Named after distinguished American theologian Michael Novak, this $10,000 award rewards new outstanding scholarly research concerning the relationship between religion, economic freedom, and the free and virtuous society. This award recognizes those scholars early in their academic career who demonstrate outstanding intellectual merit in advancing the understanding of theology’s connection to human dignity, the importance of the rule of law, limited government, religious liberty, and freedom in economic life.
Acton Institute Names Lawyer and Economist Oskari Juurikkala the 2014 Novak Award Winner
GRAND RAPIDS, Mich., March 3, 2014 – A rigorous researcher and sound contributor to various academic disciplines and initiatives, Finnish native Oskari Juurikkala has been selected as the recipient of the 2014 Novak Award by the Acton Institute in recognition of his early promise as a scholar.
Educated in both law (London School of Economics) and economics (Helsinki School of Economics), he earned a joint Ph.D. in law and economics from the University of Eastern Finland in 2012. Read more... 
- Nominations: Professors, university faculty members, and other scholars may nominate qualified individuals for the Novak Award by completing the online nomination form. 
- Selection Process: Those scholars nominated for the Novak Award will be contacted via email and asked to submit an application. Shortly after the application deadline, applications are reviewed and finalists are selected. The Novak Award recipient will be selected by the Acton Institute research staff and an independent panel of relevant scholars. Award decisions by the Acton Institute are final and not subject to appeal.
- Deadlines: The nomination and application deadlines are the following:
2015 Novak Award
Nomination Deadline: November 15, 2014 Application Deadline: December 15, 2014 Announcement: January 2015
A completed application consists of:
- A signed application form [PDF] . (must be completed in English.)
- A Curriculum vitae.
- A 500-word essay that describes your intellectual development, future plans, and career goals. This statement should elaborate on the source and development of your interest in the ideas and principles listed above. Include how you expect to contribute to a better understanding or application of these ideas.
- A research paper, refereed published article, or other scholarly work, such as a book, monograph, or a conference paper, on a theme relevant to religion and economic liberty or a related theme.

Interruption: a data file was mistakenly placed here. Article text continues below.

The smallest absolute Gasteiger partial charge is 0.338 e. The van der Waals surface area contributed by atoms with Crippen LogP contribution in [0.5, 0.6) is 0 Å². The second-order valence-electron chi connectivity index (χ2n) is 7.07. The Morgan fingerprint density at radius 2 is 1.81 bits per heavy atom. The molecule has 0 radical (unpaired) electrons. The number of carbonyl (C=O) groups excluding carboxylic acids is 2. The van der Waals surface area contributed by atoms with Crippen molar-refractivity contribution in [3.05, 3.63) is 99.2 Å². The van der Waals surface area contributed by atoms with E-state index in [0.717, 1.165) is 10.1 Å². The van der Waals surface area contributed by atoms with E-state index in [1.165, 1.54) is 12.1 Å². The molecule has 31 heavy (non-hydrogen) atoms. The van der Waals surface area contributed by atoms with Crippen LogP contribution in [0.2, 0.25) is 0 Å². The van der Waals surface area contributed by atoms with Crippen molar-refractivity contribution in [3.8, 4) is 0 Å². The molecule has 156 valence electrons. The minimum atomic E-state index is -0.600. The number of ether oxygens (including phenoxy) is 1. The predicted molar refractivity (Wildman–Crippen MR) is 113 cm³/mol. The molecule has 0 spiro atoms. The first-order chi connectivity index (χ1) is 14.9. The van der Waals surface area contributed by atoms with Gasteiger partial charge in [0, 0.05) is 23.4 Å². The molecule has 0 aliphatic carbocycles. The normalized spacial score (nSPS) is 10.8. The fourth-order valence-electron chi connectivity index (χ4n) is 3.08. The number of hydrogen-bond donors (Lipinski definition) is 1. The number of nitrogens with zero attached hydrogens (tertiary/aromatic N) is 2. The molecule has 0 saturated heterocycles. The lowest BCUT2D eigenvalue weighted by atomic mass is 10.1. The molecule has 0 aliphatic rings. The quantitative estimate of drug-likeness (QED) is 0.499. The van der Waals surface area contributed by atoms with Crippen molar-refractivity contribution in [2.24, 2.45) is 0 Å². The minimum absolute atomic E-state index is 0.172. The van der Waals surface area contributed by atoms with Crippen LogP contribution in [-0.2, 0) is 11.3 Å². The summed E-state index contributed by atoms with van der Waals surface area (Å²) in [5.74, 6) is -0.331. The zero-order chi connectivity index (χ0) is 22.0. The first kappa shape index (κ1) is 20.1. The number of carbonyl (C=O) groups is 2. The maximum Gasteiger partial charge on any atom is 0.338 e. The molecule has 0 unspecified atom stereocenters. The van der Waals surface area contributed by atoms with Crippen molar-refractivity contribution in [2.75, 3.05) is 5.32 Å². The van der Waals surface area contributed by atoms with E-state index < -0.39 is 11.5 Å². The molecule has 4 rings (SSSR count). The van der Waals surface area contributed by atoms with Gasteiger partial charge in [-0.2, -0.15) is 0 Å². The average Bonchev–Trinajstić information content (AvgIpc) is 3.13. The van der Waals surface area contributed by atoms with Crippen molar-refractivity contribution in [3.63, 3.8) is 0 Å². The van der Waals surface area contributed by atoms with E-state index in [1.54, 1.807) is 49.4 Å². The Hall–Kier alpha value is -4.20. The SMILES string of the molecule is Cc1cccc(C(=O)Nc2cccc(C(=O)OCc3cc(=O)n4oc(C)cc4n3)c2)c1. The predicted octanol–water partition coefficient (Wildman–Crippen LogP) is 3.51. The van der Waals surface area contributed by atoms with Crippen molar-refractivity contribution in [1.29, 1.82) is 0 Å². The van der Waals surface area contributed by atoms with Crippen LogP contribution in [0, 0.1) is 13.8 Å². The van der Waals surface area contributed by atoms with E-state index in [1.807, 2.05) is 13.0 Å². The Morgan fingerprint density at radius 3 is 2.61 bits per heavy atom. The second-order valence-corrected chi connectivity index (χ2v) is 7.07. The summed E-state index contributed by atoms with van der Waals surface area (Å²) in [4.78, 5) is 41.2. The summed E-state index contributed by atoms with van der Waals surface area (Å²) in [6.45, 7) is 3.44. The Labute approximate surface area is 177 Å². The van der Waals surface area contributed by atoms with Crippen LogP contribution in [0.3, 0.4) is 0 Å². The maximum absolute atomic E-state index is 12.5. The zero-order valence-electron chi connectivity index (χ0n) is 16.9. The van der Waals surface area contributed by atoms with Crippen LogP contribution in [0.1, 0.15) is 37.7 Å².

- Two letters of recommendation from professors or other established scholars in your field.
Mail the completed application materials to:
Awards and Scholarships
98 East Fulton Street
Grand Rapids, MI 49503 USA
- Award Communication: All award decisions are communicated via e-mail. If you do not read your e-mail regularly, please clearly indicate this on your application.
- Application Submission: No faxed or E-mailed entries will be accepted. All application materials should be submitted in the same package and be written in English.
- Performance Assessment: Like the vast majority of universities, scholarship programs, and research institutes, the Acton Institute does not enter into discussions with unsuccessful applicants concerning the particular reasons for their denial.
- Scholars who have received a doctorate from an accredited domestic or international program in the previous five calendar years. Current doctoral candidates in the process of completing their dissertations are also eligible.
- Nominees also must be studying theology, religion, economics, philosophy, business, or a related field.
- Strong academic performance is essential.
- Nominees must have a demonstrated interest in the relationship between religion, economic liberty, and the free and virtuous society. Important principles in this relationship include the recognition of human dignity, the importance of the rule of law, limited government, religious liberty, and freedom in economic life.
- Nominees must display the potential to contribute to the advancement of a free and virtuous society.
- The Novak Award is open to all qualified persons irrespective of race, sex, age, national or ethnic origin, citizenship, religious affiliation, or disability.
- Calihan Lecture: The recipient of the Novak Award will present his or her research in a public forum known as the Calihan Lecture.
- Expenses: Travel expenses for the recipient to and from the Calihan Lecture will be provided in addition to the $10,000 award.
- Acknowledgement: Any published work drawn out of the award must also be granted by-line acknowledgment to the Novak Award and the Acton Institute.
- Publicity: The Acton Institute may publicize the award and has permission to identify a recipient as a Novak Award recipient.
- Tax Compliance: Recipients who are United States citizens must submit a W-9 tax form.
All qualified individuals will be considered for the Novak Award without regard to race, sex, national or ethnic origin, citizenship, religious affiliation, or disability. Award decisions are final and are not subject to appeal.